If your newborn has suffered any of these kinds of hemorrhages during birth, you should have your case evaluated by a lawyer who has experience with handling newborn brain bleeding cases as soon as possible. Our nationwide birth injury lawyers are here to help.
What are the causes of newborn brain hemorrhages?
The three stages of labor are: (1) cervical dilation, (2) delivery of the infant, and (3) passage of the placenta; brain hemorrhaging in newborns is generally caused by physical trauma during the second phase. For example, if a fetus is very premature, their fragile blood vessels are more susceptible to damage as the infant is pushed through the birth canal; conversely, when the fetus is larger than average for its gestational age (a condition known as fetal macrosomia), their larger size may cause difficulty when passing through the birth canal. Notwithstanding the greater development of the fetus associated with their gestational age, their larger size may also cause damage to their blood vessels if a vaginal birth is attempted.
The physical trauma of birth may, in general, lead to a number of complications ultimately resulting in brain hemorrhaging. This is largely circumstantial and depends on the conditions of the mother and fetus and on the circumstances of the birth in question. It is the responsibility of the supervising doctor to monitor the conditions and anticipate potential risks. Failure to do so may rise to the level of medical malpractice requiring the attention of a medical malpractice lawyer.
However, rather than a failure to take action, implementation of certain delivery techniques could also result in trauma leading to newborn brain hemorrhaging. For example, simply pulling or twisting of the newborn’s neck or head excessively during delivery can lead to damage. In particular, two tools used in delivery are often associated with brain hemorrhaging: forceps and vacuum extractors.
- This tool is essentially a set of birthing “tongs.” It is used as an auxiliary to the mother’s own contractions pushing the infant through the birth canal. As the contractions push the baby through, the forceps can be used to help guide and orient the newborn through the birth canal; however, improper use can ultimately lead to injuries ranging from cuts and bruises to intracranial hemorrhage.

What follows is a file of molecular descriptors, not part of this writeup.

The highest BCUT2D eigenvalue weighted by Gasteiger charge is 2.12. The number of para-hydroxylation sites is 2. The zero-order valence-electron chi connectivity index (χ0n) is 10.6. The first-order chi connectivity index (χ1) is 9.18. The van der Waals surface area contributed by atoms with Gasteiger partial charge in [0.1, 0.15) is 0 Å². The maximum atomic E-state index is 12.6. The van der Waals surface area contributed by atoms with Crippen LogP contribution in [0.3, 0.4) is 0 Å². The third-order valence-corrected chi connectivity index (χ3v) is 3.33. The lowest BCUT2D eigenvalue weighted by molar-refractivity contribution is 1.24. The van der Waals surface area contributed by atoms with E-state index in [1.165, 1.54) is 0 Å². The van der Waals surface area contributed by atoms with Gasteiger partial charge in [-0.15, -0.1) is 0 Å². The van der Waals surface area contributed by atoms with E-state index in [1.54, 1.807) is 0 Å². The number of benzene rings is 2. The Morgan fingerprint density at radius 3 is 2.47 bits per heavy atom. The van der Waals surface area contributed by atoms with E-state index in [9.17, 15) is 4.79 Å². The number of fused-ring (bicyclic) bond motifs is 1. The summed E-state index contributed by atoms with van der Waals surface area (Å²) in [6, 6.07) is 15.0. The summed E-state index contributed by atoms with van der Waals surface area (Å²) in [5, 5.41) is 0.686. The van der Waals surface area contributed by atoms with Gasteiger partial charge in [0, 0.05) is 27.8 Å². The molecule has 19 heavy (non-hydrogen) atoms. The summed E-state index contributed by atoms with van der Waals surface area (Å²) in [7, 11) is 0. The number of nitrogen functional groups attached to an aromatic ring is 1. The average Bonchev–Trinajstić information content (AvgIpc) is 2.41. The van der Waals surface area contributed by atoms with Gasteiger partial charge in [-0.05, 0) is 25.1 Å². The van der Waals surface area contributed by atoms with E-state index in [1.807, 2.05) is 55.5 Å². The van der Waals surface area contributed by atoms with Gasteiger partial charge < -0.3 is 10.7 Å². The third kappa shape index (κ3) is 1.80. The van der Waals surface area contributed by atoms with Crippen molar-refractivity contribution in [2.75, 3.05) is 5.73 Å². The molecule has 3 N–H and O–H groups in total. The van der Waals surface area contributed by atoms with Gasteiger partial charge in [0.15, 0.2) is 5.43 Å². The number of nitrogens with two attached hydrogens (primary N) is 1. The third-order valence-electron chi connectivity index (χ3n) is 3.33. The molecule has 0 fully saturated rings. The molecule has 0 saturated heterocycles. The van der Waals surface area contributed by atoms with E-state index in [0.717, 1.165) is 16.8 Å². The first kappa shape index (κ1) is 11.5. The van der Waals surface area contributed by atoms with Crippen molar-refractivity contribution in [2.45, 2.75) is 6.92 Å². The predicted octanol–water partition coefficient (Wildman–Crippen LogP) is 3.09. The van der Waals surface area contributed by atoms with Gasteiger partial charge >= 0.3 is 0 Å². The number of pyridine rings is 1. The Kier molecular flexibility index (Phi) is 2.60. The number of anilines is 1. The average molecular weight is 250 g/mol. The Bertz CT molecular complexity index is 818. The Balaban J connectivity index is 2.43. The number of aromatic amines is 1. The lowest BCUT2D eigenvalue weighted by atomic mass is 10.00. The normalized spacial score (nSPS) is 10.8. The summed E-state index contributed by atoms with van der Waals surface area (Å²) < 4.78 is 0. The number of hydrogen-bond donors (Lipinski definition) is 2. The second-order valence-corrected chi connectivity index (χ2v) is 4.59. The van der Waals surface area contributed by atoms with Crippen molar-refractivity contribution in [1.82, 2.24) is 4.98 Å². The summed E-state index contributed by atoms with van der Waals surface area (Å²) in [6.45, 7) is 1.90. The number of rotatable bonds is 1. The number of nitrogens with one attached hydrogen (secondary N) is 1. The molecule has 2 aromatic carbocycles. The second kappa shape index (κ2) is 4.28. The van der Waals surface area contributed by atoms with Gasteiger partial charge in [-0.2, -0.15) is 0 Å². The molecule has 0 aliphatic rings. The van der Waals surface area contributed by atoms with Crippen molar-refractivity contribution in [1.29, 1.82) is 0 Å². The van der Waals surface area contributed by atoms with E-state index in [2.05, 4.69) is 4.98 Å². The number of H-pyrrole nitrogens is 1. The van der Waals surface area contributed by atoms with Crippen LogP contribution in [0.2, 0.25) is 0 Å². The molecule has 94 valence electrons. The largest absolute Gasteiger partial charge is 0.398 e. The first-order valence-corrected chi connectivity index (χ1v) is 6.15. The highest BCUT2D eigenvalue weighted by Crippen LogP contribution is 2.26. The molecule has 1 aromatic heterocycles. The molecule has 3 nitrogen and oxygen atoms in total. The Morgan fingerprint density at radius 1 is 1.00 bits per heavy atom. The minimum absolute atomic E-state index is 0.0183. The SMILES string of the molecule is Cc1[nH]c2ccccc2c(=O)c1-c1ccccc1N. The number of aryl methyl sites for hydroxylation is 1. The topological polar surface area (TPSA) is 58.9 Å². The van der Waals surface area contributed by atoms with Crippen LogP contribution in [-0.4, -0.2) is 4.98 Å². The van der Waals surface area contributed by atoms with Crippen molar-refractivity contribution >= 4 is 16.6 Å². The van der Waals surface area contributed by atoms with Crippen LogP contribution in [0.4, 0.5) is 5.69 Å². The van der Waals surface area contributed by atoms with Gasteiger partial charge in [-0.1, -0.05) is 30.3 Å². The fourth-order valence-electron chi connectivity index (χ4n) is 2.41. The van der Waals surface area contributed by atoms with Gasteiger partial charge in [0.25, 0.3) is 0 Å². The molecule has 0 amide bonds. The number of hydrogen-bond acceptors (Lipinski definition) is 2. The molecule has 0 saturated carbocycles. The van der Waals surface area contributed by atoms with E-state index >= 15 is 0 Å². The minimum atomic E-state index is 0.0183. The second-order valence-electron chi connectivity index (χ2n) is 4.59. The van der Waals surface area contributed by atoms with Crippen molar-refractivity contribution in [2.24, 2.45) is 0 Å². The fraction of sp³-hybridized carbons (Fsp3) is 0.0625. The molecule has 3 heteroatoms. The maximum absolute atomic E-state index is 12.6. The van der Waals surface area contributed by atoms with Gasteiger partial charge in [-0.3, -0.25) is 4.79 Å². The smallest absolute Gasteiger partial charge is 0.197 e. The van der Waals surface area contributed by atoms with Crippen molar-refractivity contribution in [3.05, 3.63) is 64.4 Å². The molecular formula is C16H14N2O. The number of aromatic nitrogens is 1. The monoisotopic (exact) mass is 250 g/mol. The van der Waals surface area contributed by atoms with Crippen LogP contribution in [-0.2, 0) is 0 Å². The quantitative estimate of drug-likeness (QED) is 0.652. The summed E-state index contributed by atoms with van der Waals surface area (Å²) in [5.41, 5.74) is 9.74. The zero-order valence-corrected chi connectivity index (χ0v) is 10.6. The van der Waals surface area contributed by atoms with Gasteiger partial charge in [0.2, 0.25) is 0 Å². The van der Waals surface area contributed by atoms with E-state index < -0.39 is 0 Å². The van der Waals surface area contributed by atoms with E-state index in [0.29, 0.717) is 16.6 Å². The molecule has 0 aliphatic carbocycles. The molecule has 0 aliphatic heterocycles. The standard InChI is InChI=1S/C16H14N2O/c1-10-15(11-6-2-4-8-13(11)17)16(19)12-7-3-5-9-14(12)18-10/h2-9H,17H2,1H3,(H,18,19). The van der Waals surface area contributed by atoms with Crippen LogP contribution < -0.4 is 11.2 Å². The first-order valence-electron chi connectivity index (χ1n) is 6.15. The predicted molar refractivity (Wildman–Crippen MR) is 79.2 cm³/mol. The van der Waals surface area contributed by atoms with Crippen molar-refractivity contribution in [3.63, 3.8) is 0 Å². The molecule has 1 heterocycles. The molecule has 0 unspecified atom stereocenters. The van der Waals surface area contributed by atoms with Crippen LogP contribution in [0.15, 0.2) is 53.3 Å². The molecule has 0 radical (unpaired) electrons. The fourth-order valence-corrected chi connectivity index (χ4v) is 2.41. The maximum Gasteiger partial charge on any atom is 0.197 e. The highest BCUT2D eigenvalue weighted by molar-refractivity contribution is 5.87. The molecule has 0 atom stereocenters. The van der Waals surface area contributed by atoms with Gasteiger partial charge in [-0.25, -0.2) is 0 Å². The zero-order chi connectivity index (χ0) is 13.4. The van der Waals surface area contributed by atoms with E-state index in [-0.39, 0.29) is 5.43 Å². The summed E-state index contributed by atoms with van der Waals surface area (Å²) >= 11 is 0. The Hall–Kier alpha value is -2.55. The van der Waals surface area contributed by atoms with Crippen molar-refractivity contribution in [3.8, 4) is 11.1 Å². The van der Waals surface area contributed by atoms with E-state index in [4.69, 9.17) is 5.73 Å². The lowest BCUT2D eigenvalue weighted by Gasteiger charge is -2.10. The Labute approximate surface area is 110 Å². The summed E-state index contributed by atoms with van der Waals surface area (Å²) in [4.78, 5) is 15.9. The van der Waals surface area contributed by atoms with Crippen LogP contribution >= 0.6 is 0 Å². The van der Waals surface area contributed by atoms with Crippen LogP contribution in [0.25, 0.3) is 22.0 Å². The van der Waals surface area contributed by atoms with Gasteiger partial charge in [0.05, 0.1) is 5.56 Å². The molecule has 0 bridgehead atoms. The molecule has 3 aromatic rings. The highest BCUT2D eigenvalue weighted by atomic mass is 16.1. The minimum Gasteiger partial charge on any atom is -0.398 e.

- Vacuum Extractors. This tool is often used as a more modern alternative to forceps. Where forceps are used to guide the baby through the birth canal using their tong-like clasps, vacuum extractors perform the same task by applying suction to the infant’s head as the mother pushes through each contraction; however, vacuum extraction comes with risks similar to those associated with forceps. In particular, because of the risk of intraventricular hemorrhage, vacuum extraction is not recommended for fetuses weighing less than 2500 g.
Misuse of forceps and vacuum extractors can rise to the level of medical malpractice requiring the attention of a medical malpractice lawyer. Ultimately, a cesarean section (C-section) may be more appropriate than using either of these tools; a doctor’s failure to recognize this may also rise to the level of malpractice. If your newborn has suffered brain damage due to misapplied delivery techniques, do not hesitate to contact our nationwide birth injury lawyers today.
Read more: Vacuum-Assisted Vaginal Delivery
What do I do if my child was injured during birth?
Regardless of the circumstance, medical malpractice cases present unique and significant obstacles to plaintiffs seeking compensation. Accordingly, if your newborn suffered brain hemorrhaging during birth, you may have a viable medical malpractice case and are highly encouraged to reach out to Zinda Law Group lawyers about your newborn’s brain bleeding as soon as possible. Our nationwide birth injury lawyers can evaluate your case and help you prove either medical negligence or malpractice occurred and forge a path to compensation.
Some high points in this area of law are as follows.